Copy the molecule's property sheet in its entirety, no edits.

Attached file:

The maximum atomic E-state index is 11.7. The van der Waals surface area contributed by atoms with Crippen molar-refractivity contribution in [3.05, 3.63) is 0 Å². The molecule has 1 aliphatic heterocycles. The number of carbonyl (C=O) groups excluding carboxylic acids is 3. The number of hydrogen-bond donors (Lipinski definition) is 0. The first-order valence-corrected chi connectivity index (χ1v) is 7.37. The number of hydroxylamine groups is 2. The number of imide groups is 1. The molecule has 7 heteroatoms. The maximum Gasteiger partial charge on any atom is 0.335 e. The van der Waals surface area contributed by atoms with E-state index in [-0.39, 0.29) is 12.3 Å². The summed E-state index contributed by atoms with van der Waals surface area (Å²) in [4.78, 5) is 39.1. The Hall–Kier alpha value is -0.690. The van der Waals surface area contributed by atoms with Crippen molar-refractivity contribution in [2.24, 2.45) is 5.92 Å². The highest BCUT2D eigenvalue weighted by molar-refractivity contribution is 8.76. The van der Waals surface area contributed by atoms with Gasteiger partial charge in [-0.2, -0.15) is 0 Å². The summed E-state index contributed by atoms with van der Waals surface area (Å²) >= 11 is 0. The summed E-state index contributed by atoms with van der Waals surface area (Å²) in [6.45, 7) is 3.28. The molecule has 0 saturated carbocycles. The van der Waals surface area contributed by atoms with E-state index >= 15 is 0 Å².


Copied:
The maximum atomic E-state index is 11.7. The van der Waals surface area contributed by atoms with Crippen molar-refractivity contribution in [3.05, 3.63) is 0 Å². The molecule has 1 aliphatic heterocycles. The number of carbonyl (C=O) groups excluding carboxylic acids is 3. The number of hydrogen-bond donors (Lipinski definition) is 0. The first-order valence-corrected chi connectivity index (χ1v) is 7.37. The number of hydroxylamine groups is 2. The number of imide groups is 1. The molecule has 7 heteroatoms. The maximum Gasteiger partial charge on any atom is 0.335 e. The van der Waals surface area contributed by atoms with E-state index in [-0.39, 0.29) is 12.3 Å². The summed E-state index contributed by atoms with van der Waals surface area (Å²) in [4.78, 5) is 39.1. The Hall–Kier alpha value is -0.690. The van der Waals surface area contributed by atoms with Crippen molar-refractivity contribution in [2.24, 2.45) is 5.92 Å². The highest BCUT2D eigenvalue weighted by molar-refractivity contribution is 8.76. The van der Waals surface area contributed by atoms with Gasteiger partial charge in [-0.2, -0.15) is 0 Å². The summed E-state index contributed by atoms with van der Waals surface area (Å²) >= 11 is 0. The summed E-state index contributed by atoms with van der Waals surface area (Å²) in [6.45, 7) is 3.28. The molecule has 0 saturated carbocycles. The van der Waals surface area contributed by atoms with E-state index >= 15 is 0 Å².